Option #1: Meteo-TV.am, a local station. PROS: They provide detailed forecast information for all the Marzes (regions); since they are local, I trust their information will be more accurate; they have weather report videos featuring an attractive woman (that's a pro for some of you, right?). CONS: All temperatures are given in Celsius with no Fahrenheit conversion (for our fellow Yankees); they give forecasts for only the next 24 hours; the woman in the video gives the report only in Armenian.

Option #2: CNN.com/weather for Yerevan. PROS: Nice layout with pretty graphics; extended forecast (10 days); unit conversion option available. CONS: The forecast is for Yerevan only; CNN is not actually the one providing the information (they get it from Accuweather.com, and I have no idea where they take their readings); the satellite map shows southeast Asia -- um, do they know where Armenia is?

Option #3: If you think neither of these sites is the way to go, you can vote to keep wunderground.com as our weather link, even though I'm looking at it now and comparing it to the thermometer on our balcony...wunderground says it's -3C (27F), when it's actually 5C (41F). That's a big difference! Please know if this option wins the most votes, I will still continue looking for a better site.

Finally, option #4: None of the above. (If you choose this option, you have to give me a better suggestion!)

And for those of you thinking, "Wow, what a nerd! Who even cares about this stuff?" A) Yes, I am a nerd, and I'm not ashamed to say it. And B) My intended audience is not only family and friends who might want to check up on us, but also anyone who may have plans to travel to this part of the world for business or pleasure; as there is relatively little information on this country out there (compared to what is available for say, Orlando), I feel it is my duty as the humble webmistress of this blog to provide the most accurate information I possibly can. Besides, if you care so little, why did you bother reading all the way to the end of this post?


15 February 2009

Another history lesson

Yesterday after breakfast we decided to go across town and check out Erebouni Fortress and museum. It was a beautiful day (we didn't even need jackets) and we were glad to have a chance to see the southeastern part of the city...we just never made it that far before.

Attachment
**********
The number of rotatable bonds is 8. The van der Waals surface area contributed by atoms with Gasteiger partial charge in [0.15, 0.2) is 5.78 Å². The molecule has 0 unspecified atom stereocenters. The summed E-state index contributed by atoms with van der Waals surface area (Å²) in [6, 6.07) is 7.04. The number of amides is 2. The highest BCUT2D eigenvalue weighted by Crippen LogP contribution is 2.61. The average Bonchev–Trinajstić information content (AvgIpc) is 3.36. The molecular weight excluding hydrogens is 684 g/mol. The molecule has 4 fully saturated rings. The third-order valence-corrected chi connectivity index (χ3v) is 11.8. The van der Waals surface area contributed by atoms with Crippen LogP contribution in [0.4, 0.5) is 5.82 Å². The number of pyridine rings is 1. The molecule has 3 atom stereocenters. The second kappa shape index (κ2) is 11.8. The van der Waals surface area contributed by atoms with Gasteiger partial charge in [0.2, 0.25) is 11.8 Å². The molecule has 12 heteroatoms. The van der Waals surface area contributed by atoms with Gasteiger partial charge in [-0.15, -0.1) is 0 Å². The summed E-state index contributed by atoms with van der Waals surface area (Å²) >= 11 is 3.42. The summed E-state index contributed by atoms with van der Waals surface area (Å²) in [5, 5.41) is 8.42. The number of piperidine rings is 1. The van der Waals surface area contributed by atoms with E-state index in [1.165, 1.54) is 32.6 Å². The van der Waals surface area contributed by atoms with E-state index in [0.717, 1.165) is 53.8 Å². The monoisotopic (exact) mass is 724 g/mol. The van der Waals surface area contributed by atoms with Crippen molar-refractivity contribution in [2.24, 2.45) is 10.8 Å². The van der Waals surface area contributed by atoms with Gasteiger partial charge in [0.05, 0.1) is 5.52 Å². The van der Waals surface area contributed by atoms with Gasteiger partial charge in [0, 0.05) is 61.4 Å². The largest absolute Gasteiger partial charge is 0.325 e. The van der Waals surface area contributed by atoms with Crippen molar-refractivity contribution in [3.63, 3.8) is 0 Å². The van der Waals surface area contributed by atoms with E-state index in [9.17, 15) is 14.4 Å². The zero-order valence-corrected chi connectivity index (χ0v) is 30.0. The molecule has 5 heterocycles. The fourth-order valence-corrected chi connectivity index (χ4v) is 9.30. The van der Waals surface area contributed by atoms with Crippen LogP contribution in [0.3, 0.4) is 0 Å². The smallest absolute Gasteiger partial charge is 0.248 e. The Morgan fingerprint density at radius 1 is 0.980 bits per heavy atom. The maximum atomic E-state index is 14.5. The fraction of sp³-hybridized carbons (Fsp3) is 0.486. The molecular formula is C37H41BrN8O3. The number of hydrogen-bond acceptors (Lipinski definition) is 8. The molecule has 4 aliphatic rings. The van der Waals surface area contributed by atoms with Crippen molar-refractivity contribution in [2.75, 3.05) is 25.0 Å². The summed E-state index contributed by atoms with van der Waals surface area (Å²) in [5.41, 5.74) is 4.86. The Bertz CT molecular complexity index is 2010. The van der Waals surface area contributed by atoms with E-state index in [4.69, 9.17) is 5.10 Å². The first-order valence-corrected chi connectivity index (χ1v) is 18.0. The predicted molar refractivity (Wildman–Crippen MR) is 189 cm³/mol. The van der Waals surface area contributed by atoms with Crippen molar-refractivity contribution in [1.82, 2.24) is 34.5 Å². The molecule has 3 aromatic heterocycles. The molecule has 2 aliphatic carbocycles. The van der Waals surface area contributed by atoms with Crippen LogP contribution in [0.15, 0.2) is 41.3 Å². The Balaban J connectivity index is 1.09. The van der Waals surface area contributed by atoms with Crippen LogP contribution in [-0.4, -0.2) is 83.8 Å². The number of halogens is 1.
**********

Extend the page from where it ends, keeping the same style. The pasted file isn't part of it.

Our taxi drove through Republic Square, and took us south past the statue of the legendary Satsuni Davit -- the Hercules of Armenian folklore -- in front of the central train station. We turned left onto Erebouni Poghota, and there, straight ahead, Karmir Blur ("Red Hill") stood towering over the street and surrounding buildings, crowned by the stone walls of an ancient citadel.

Our tour guide at the museum, Sophia, showed us a model of the fortress as archeologists believe it looked in the height of its glory, and I was particularly impressed at seeing the actual cuneiform tablets considered to be the 'birth certificates' of Yerevan, proclaiming the city's founding in 782 B.C. (nearly three decades before the date on which Romulus and Remus are traditionally said to have founded Rome). The name Erebouni changed over time and eventually became Yerevan. Some of the other ancient artifacts on display were an iron sword, beaded jewelry, enormous clay jugs used for making and storing beer and wine, silver coins, a potter's wheel, and some amazingly well-preserved grape seeds, wheat, barley, and peas.

The fortress itself had been in ruins for centuries, and archaeological excavation and reconstruction have been in progress since only the mid-20th century. From what we saw, it seems there is a severe lack of funding for the project, not only for the scientific and historical aspects, but for security measures to protect the site from vandals and littering.

In any case, our visit was very worthwhile. From the top of the hill, we had a most advantageous view of the country, which is clearly why King Argishti I chose this spot to construct his palace and military stronghold more than 2,700 years ago.

A reconstructed portico with remnants of the original frescoes near the citadel entrance

Walking toward the citadel entrance

We "discovered" this cuneiform tablet in one of the fortress walls

What's left of a Zoroastrian (I think) temple within the complex

Cautiously navigating the ruins

These and dozens of other stone-walled rooms emerge from the hill as if reborn

The museum entrance at the foot of the hill

See additional photos in our online album!